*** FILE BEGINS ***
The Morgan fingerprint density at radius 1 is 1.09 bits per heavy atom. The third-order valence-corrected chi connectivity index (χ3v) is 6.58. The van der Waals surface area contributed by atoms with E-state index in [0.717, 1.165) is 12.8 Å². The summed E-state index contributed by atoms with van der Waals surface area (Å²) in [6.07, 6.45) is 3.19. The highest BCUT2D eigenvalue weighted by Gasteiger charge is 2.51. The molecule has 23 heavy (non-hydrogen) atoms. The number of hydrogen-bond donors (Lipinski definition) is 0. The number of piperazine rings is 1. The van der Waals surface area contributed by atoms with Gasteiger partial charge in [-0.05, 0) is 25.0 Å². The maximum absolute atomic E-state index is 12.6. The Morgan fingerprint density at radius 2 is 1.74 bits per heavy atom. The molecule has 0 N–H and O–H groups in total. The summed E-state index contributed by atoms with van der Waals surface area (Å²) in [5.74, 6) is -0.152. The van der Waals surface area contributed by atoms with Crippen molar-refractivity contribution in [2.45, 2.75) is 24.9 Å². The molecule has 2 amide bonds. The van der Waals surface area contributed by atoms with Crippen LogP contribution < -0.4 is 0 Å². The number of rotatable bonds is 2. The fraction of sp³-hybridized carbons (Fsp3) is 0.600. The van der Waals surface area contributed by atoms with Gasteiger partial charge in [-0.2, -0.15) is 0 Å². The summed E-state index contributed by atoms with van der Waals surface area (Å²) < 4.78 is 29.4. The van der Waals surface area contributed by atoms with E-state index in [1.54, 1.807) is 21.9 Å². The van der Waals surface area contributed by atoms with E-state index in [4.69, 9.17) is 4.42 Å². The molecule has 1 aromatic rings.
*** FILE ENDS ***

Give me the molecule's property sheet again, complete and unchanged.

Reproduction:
The Morgan fingerprint density at radius 1 is 1.09 bits per heavy atom. The third-order valence-corrected chi connectivity index (χ3v) is 6.58. The van der Waals surface area contributed by atoms with E-state index in [0.717, 1.165) is 12.8 Å². The summed E-state index contributed by atoms with van der Waals surface area (Å²) in [6.07, 6.45) is 3.19. The highest BCUT2D eigenvalue weighted by Gasteiger charge is 2.51. The molecule has 23 heavy (non-hydrogen) atoms. The number of hydrogen-bond donors (Lipinski definition) is 0. The number of piperazine rings is 1. The van der Waals surface area contributed by atoms with Gasteiger partial charge in [-0.05, 0) is 25.0 Å². The maximum absolute atomic E-state index is 12.6. The Morgan fingerprint density at radius 2 is 1.74 bits per heavy atom. The molecule has 0 N–H and O–H groups in total. The summed E-state index contributed by atoms with van der Waals surface area (Å²) in [5.74, 6) is -0.152. The van der Waals surface area contributed by atoms with Crippen molar-refractivity contribution in [2.45, 2.75) is 24.9 Å². The molecule has 2 amide bonds. The van der Waals surface area contributed by atoms with Crippen LogP contribution < -0.4 is 0 Å². The number of rotatable bonds is 2. The fraction of sp³-hybridized carbons (Fsp3) is 0.600. The van der Waals surface area contributed by atoms with Gasteiger partial charge in [-0.2, -0.15) is 0 Å². The summed E-state index contributed by atoms with van der Waals surface area (Å²) < 4.78 is 29.4. The van der Waals surface area contributed by atoms with E-state index in [1.54, 1.807) is 21.9 Å². The van der Waals surface area contributed by atoms with E-state index in [4.69, 9.17) is 4.42 Å². The molecule has 1 aromatic rings.